Oral health refers to the state and health of our mouths, including our teeth, tongues, and gums. You may not have thought too much about your oral health in the past, but keeping up good oral hygiene is paramount to good health.
Does the health of your mouth have anything to do with your overall health? Absolutely. The state of your oral health is a direct reflection of how healthy you are in general. Just a peek into a simple swab of saliva can give your doctor loads of information about what’s happening in your body. For instance, the levels of cortisol in our saliva are used to check for stress responses in newborn babies. Small parts of some bone-specific proteins can be useful tools for monitoring bone loss in patients with osteoporosis. There are even certain markers for cancer that are detectable in our saliva.
Through routine saliva tests, we can also measure environmental toxins, illegal drugs, hormones and antibodies which indicate HIV infection or hepatitis, as well as other things. As a matter of fact, being able to detect certain HIV antibodies has brought about the production of user-friendly, commercial saliva test kits. There is even the possibility of saliva testing taking the place of blood testing to diagnose and monitor diseases like Parkinson’s disease, diabetes, liver cirrhosis and loads of other infectious diseases.
Saliva acts as one of our body’s chief defenses against organisms that cause disease, like viruses and bacteria. There are antibodies in saliva which attack viral pathogens, such as HIV and the common cold. Proteins found in saliva, called histatins, inhibit a naturally occurring fungus, called Candida albicans, from growing. Candida can grow wild and result in a fungal infection known as oral thrush when the histatins become weakened by an illness such as HIV infection.
Saliva contains enzymes that degrade bacterial membranes, disrupt vital bacterial enzyme systems, and inhibit certain bacteria from growing and metabolizing. All of these things help protect us against disease-causing bacteria.
Although saliva is an important line of defense from certain invaders, it also has some adverse effects on our oral health. Over 500 species of bacteria are active in our mouths at any given time, and these bacteria form dental plaque, which is a sticky film that clings to our teeth and causes health problems.
For these reasons, maintaining good oral health is a very important part of hygiene and staying healthy. Regularly brushing your teeth and flossing them helps prevent your teeth from decaying, keeps your breath from smelling foul and even keeps you from developing gum disease and other unpleasant conditions.
Doctors can even pinpoint the symptoms of other systemic conditions and work to fight them at an early stage. Some systemic conditions include the AIDS virus and diabetes, which can manifest in mouth lesions early on.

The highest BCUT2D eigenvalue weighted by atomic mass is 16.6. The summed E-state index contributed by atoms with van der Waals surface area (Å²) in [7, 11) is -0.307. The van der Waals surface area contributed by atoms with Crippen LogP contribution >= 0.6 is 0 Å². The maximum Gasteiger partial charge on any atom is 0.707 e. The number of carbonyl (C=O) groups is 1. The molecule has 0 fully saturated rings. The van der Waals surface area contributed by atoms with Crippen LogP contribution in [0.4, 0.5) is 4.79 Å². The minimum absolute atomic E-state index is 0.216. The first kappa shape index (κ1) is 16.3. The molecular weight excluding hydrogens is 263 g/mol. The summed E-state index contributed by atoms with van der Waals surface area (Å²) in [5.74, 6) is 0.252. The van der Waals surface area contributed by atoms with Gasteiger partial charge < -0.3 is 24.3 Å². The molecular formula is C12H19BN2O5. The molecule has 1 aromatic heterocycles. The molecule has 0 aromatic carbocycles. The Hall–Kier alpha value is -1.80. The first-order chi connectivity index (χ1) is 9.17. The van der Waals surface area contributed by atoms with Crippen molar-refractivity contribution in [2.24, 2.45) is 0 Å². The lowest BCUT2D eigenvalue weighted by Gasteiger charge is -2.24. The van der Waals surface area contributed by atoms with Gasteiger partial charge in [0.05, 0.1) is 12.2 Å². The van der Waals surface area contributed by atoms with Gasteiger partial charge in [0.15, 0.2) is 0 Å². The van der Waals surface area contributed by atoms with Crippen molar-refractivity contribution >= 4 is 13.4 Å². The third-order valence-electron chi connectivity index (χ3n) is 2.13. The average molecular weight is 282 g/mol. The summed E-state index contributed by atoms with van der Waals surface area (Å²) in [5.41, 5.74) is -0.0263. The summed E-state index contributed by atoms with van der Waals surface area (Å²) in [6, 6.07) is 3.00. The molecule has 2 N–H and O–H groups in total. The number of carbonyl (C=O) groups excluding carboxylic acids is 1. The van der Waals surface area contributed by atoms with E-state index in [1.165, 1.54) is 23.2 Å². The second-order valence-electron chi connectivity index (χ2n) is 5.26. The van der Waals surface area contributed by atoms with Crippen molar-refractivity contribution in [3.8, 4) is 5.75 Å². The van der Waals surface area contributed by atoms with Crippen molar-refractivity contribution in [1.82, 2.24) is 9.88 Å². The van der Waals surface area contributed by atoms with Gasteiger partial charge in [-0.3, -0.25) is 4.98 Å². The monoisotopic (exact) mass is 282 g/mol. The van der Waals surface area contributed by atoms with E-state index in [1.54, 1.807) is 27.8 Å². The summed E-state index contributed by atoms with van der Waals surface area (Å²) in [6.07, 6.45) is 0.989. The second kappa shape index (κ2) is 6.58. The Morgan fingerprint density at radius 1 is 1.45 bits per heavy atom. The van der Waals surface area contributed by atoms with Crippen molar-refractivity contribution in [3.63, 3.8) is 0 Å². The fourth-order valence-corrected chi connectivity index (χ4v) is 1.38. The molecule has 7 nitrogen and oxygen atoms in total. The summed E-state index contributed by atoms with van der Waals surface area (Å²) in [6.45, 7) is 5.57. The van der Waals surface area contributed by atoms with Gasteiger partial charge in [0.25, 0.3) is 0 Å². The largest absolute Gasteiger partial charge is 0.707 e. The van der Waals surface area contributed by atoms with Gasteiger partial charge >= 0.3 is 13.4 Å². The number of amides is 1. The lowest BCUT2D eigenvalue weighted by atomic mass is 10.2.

As we find out more and more about oral health, we find it more and more important for the well-being of our bodies that we take good care of our mouths and teeth.
Oral health diseases
There are a variety of oral health diseases which can develop due to a lack of care and hygiene. These unpleasant diseases can be avoided with the correct maintenance of your oral health. Following are several diseases which occur:
- Cold Sores, also known as fever blisters even though colds and fevers don’t cause cold sores. This virus is usually passed through shared utensils, kissing, or other close contact. You can help ease the discomfort that comes from cold sores and even speed up the healing process through the use of over-the-counter ointments and creams. Cold sores are one of the most common oral health diseases, along with oral cancer, canker sores, bad breath, and TMJ.
- Thrush occurs mostly in elderly adults and babies and is caused by candida yeast. However, certain medications—such as inhaled corticosteroids—antibiotics, diabetes, and a weakened immune system may also allow candida to grow out of control. If you suffer from thrush, be sure not to wipe away the patches as this will trigger soreness. Make sure you visit a doctor for a proper diagnosis.
- Black Hairy Tongue is a painless condition which shows up when the small bumps we have on our tongues grow long, trapping the bacteria residing in the mouth and causing the tongue to look hairy and black. Smoking, drinking too much tea or coffee, poor oral hygiene, not producing enough saliva, and the use of antibiotics are all possible causes for this condition. Very rarely is medication necessary, and usually a tongue scraper or even just brushing your tongue is enough to get rid of it.
- Canker Sores, also known as aphthous ulcers, usually occur on cheeks, tongues, and gums and last for one or two weeks. There is still no definite known cause for these painful little blisters, but some known triggers include infection, stress, hypersensitivity, hormones, and a lack of certain vitamins. If you suffer from more severe or persistent canker sores, you can treat them with prescription drugs, numbing creams, or dental lasers.